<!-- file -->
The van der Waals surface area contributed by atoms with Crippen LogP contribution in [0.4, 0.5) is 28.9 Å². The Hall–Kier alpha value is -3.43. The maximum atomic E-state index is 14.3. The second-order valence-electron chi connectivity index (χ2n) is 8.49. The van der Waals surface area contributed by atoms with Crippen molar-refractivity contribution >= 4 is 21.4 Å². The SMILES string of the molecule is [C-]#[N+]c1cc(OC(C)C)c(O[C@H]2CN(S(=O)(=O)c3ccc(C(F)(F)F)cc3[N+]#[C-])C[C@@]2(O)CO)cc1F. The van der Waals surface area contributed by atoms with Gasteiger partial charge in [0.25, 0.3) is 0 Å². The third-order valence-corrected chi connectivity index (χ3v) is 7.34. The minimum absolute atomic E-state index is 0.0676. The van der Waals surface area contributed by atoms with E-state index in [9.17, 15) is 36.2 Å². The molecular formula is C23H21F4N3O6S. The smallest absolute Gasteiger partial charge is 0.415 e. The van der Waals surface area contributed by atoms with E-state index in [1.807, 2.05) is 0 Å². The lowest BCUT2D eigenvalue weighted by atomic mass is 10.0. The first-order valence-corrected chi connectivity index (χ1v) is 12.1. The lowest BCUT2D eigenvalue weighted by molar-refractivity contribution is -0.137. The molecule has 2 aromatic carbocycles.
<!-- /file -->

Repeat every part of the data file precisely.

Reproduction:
The van der Waals surface area contributed by atoms with Crippen LogP contribution in [0.4, 0.5) is 28.9 Å². The Hall–Kier alpha value is -3.43. The maximum atomic E-state index is 14.3. The second-order valence-electron chi connectivity index (χ2n) is 8.49. The van der Waals surface area contributed by atoms with Crippen molar-refractivity contribution >= 4 is 21.4 Å². The SMILES string of the molecule is [C-]#[N+]c1cc(OC(C)C)c(O[C@H]2CN(S(=O)(=O)c3ccc(C(F)(F)F)cc3[N+]#[C-])C[C@@]2(O)CO)cc1F. The van der Waals surface area contributed by atoms with Gasteiger partial charge in [0.25, 0.3) is 0 Å². The third-order valence-corrected chi connectivity index (χ3v) is 7.34. The minimum absolute atomic E-state index is 0.0676. The van der Waals surface area contributed by atoms with E-state index in [9.17, 15) is 36.2 Å². The molecular formula is C23H21F4N3O6S. The smallest absolute Gasteiger partial charge is 0.415 e. The van der Waals surface area contributed by atoms with E-state index in [1.807, 2.05) is 0 Å². The lowest BCUT2D eigenvalue weighted by atomic mass is 10.0. The first-order valence-corrected chi connectivity index (χ1v) is 12.1. The lowest BCUT2D eigenvalue weighted by molar-refractivity contribution is -0.137. The molecule has 2 aromatic carbocycles.